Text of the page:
Once those initial steps are complete, organizations should evaluate the accrued benefits of the new software in comparison to the trade-offs; regression analysis will be key at this stage. In addition, they need to ensure compliance with existing access controls, authentication mechanisms and encryption standards depending on data security sensitivity of the industry in question.

Lastly, they must monitor system performance and reliability to negate bottlenecks and identify any performance related issues such as user load capacity, stability and scalability. User Acceptance Testing at this stage will allow quality assurance teams to ensure that the software meets user expectations and achieves business objectives.

However, even after the implementation of new enterprise software, quality assurance teams should continue to monitor and improve the solutions by gathering metrics, analyzing behavior and addressing reported issues through patches, updates and enhancements.

As more organizations adopt emerging enterprise solutions to navigate their business needs, some will find it more challenging than others. Hindrances are often rooted in legacy systems and technical debt.

It is often the case that mature companies have developed in-house platforms based on antiquated programming languages, methodologies and archaic architectures that are no longer commonly supported. This will result in compatibility issues because legacy systems may lack the flexibility, scalability and interoperability required to support emerging solutions. Over time these companies will experience a technical debt due to increased complexity, reduced maintainability and decreased productivity, which will be expensive and will require operational disruptions to alleviate. In addition, legacy systems need specialized expertise to mitigate integration challenges such as data migration, interoperability, security and privacy, as well as customization requirements.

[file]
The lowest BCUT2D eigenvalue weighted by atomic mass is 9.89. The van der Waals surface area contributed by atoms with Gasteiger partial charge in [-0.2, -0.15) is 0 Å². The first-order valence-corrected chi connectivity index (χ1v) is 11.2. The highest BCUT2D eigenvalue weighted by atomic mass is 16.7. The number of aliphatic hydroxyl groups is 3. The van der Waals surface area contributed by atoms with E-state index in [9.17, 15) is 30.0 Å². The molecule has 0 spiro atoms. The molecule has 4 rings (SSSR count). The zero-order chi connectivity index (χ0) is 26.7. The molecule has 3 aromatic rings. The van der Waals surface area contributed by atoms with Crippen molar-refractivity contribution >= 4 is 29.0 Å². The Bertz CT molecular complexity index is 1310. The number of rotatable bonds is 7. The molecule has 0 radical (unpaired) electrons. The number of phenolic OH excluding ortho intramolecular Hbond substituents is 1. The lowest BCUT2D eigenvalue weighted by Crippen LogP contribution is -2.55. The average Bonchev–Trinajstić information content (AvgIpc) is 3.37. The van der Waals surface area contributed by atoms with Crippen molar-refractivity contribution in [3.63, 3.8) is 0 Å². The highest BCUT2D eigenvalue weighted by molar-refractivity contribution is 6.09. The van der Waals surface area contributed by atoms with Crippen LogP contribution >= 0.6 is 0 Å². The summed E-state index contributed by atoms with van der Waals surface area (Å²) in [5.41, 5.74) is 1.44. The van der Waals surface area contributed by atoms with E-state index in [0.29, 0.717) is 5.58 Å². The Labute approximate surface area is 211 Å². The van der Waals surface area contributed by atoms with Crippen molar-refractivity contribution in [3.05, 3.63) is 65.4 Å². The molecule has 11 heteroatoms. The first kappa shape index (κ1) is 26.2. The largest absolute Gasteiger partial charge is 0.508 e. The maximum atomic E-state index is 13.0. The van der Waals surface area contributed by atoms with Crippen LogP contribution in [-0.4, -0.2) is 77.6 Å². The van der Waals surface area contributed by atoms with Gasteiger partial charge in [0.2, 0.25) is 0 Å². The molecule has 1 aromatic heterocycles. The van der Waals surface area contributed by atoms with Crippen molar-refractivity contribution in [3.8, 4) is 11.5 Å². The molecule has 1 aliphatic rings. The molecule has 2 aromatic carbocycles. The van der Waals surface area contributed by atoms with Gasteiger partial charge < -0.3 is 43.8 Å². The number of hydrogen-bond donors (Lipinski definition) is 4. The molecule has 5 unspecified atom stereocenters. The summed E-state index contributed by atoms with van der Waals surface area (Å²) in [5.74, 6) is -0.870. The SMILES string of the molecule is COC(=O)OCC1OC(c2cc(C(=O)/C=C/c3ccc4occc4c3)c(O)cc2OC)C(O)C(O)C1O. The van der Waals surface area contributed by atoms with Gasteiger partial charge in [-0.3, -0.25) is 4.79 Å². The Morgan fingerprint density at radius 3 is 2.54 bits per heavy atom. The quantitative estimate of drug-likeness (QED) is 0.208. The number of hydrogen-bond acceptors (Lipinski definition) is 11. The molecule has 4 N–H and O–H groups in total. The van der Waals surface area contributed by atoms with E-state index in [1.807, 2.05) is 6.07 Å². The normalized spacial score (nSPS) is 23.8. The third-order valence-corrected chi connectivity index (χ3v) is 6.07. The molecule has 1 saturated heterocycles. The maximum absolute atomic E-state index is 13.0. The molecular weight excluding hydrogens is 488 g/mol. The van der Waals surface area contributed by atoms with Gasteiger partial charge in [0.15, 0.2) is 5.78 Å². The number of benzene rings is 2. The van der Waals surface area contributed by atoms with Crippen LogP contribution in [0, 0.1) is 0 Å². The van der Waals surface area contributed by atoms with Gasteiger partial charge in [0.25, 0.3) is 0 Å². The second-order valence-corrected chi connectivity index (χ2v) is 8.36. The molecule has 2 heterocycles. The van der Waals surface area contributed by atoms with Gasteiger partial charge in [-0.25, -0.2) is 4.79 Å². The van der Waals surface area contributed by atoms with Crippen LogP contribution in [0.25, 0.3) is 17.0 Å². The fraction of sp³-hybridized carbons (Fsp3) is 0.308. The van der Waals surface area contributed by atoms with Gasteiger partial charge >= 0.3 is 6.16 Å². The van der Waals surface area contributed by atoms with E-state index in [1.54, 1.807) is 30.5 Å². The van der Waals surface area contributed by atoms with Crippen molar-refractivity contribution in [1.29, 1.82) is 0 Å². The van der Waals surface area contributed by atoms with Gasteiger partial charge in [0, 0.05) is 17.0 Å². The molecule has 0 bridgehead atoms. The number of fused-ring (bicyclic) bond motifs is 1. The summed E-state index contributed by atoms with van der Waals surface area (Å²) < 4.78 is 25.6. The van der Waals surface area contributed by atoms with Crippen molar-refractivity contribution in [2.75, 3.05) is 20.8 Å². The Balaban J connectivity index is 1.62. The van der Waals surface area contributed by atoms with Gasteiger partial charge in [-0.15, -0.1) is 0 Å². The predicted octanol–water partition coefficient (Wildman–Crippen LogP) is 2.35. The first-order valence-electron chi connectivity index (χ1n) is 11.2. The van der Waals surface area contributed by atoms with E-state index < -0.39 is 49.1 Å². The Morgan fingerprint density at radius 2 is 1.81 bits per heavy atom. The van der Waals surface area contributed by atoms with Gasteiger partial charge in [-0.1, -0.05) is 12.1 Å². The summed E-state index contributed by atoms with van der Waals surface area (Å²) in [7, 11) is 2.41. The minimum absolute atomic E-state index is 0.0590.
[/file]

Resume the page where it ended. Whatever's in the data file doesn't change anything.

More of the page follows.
The Role of AI in Quality Assurance of Integrated Platforms 

Emerging platforms are typically quick to adopt trending technologies. They were the first to go fully cloud-based and are now taking the lead in adopting artificial intelligence and machine learning. For example, for Microsoft Dynamics 365, Microsoft Copilot is embedded into every one of its business processes, further helping business users to automate their actions. Copilot generates content for customer support agents based on the case description. In addition, it generates program status reports for project managers, saving several hours of manual effort.

Workday is also actively implementing AI into its products and utilizing the vast amounts of data accrued from its customers. Some examples of how AI improved Workday include automating HR and accounting processes, creating connected workflows and scaling transaction volumes without a proportionate increase in effort.

ServiceNow already includes generative AI, machine learning frameworks, natural language understanding and search and automation functions that work together to seamlessly enhance employees’ abilities and the customer experience. ServiceNow is also continuously improving its rapidly expanding generative AI portfolio so enterprises can bring the power of this technology to any department, scale to other parts of the business quickly and accelerate value from AI Spend.

Quality assurance specialists are also leveraging AI to a great extent to test functionalities delivered by these platforms. The creation of test cases using generative AI was a starting point; now, even test scripts for standard functionality delivered by these platforms are made using generative AI.

Emerging enterprise solutions are gaining more traction and are continuously adding new functionality and modules aimed at improving workflow management, streamlining processes and improving efficiency. Organizations using legacy systems and antiquated in-house platforms run the risk of falling behind and incurring exponential monetary and technical losses.

Upgrading legacy systems may be costly, time consuming, complex and resource-intensive, but the benefits of doing so — including modernization, competitive advantages, increased efficiency and collaboration, scalability, enhanced customer experiences, cost saving as well as customization — far outweigh the downsides.